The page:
Within the project booklet, you will learn about the appearance, habits, and vocalizations of the charismatic Common Loon. Dive beneath the water, and you will also experience the emotions, voices, stories, and values held by the Loon. As we observe and interpret the Loon’s being, we must also recognize the human context of engaging with nature. “VOCALIZE” serves as an example and call to action for all readers to be open minded, aware, and inclusive of diverse human experience and beliefs. Chinese Teapots Wholesale Chinese Teapots Amber Spiral Bracelets
It demonstrates the importance of listening to and valuing every voice, including the voice of the Earth, as we come to realize our interrelations.

For example, I examine the word “vocalize,” often used to describe the loon’s various calls. In English, “Vocalize” means to articulate, or to sing vowel sounds, and comes from the root ‘call out’, or ‘cry.’ I pair this with the many Ojibwe definitions, in order to value their language and roots of their words. This serves as an example of how language is a form of power, and it is important to present more than just one perspective. I also use this word to reiterate the layered metaphors of indigenous oppression throughout the project. A loon’s call in the night comes out of the silence, and echoes with a wounded mournfulness, yet stands strong in people’s memory of wilderness and beauty. Paired with these concepts, I also include scientific studies of the four loon calls and their adaptive uses for communication.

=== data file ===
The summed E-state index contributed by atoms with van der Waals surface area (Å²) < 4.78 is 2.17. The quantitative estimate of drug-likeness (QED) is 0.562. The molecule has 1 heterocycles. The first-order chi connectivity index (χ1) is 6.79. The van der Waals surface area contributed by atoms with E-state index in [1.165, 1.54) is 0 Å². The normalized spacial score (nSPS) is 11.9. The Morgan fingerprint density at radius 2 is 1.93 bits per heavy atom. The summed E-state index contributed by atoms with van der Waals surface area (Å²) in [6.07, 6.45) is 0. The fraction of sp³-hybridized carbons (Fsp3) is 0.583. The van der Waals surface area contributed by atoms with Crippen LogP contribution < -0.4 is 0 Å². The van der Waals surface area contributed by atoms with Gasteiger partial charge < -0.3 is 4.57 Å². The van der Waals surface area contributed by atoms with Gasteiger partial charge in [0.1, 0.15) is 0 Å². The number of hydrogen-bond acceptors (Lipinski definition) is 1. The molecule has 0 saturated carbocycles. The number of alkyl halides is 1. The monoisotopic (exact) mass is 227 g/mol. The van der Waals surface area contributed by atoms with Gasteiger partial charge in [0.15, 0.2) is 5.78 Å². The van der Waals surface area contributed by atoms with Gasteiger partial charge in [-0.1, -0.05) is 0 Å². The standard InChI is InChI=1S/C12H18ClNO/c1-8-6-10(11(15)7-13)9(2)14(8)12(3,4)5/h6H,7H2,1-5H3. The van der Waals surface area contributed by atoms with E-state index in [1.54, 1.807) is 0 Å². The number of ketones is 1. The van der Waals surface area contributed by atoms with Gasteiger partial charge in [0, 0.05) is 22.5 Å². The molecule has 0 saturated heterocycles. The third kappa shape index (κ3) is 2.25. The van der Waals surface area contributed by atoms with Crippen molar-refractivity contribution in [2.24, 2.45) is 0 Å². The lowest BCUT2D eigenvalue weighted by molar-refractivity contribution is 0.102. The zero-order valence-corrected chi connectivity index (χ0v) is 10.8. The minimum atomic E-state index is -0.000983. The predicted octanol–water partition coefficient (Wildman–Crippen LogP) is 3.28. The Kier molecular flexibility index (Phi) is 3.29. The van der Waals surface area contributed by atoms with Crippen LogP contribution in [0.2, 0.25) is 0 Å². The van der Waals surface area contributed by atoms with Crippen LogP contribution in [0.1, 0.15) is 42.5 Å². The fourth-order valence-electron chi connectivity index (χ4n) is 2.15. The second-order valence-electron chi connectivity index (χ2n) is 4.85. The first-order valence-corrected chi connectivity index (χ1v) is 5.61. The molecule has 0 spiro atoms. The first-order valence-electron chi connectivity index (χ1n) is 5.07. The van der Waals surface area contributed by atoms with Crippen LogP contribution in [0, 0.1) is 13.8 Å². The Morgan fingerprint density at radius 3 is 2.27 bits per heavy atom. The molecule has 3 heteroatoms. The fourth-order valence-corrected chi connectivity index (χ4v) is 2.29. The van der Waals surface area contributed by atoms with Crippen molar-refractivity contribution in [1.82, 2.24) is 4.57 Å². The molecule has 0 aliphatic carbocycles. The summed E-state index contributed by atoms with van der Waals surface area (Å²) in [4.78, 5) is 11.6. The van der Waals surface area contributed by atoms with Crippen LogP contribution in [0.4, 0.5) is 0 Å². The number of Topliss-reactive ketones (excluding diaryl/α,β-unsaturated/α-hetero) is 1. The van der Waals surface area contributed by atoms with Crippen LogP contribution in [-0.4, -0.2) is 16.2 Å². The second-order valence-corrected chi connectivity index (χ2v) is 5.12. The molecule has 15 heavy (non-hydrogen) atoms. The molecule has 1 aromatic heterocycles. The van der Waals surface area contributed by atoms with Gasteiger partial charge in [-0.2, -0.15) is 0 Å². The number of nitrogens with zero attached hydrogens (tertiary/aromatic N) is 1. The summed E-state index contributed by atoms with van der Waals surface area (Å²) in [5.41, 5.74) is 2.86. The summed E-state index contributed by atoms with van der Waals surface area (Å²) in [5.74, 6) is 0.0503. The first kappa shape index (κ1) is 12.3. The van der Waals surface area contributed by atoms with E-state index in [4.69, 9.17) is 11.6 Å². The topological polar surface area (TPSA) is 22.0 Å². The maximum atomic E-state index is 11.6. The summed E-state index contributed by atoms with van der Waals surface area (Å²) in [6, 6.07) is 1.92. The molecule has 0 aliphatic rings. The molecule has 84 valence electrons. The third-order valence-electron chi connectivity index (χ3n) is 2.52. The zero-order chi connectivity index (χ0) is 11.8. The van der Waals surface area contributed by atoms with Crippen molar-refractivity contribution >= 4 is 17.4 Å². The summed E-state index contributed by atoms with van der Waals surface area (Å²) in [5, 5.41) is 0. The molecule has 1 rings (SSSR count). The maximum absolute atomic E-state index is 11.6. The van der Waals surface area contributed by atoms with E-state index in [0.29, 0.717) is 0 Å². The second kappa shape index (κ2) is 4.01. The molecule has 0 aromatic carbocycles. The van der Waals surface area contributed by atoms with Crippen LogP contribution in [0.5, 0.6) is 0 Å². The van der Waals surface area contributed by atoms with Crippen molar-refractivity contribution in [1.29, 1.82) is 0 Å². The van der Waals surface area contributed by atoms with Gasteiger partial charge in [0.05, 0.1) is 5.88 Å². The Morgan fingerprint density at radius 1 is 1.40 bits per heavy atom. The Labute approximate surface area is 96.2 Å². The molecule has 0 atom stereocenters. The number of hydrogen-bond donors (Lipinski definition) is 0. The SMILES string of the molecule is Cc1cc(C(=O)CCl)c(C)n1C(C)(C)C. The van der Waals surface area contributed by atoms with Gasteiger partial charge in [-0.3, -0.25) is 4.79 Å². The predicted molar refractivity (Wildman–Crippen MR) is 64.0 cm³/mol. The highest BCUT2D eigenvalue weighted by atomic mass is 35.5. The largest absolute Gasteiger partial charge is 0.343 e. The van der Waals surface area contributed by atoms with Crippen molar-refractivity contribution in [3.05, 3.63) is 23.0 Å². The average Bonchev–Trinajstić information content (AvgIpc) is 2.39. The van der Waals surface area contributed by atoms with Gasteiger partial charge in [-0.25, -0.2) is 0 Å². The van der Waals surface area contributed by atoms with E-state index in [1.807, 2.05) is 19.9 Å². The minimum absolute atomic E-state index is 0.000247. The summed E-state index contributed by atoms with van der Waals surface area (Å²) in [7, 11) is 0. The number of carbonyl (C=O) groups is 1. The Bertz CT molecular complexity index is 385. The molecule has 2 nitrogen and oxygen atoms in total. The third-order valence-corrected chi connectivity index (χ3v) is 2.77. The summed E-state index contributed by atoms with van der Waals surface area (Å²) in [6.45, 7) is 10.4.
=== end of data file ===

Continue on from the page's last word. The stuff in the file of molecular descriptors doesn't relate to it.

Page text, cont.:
Similarly, I investigate the bird’s many names. Loon’s scientific name is Gavia immer, from Scandinavian roots. In Ojibwe, “Loon” and “brave” are the same word: “Maang.” I then share the creation story of the loon, from astronomy, to Indigenous creation stories, to evolution and archeology.  

My poetry is scattered throughout the booklet to reinforce the subject topics and include my own reflections and voice. This poem follows the investigation of our naming of the loon and its vocalizations, as well as a discussion of layered metaphors about the power and oppression of language use. Accompanying the poem is art by Ojibwe artist Jackson Beardy who fought as an activist, educator, and artist, for the rights of Canada’s First Peoples and the revitalization of woodland cultures.

» Continue reading VOCALIZE: A Natural and Cultural History Project

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The Poetry of Extinction : Holly Hughes’ “Passings”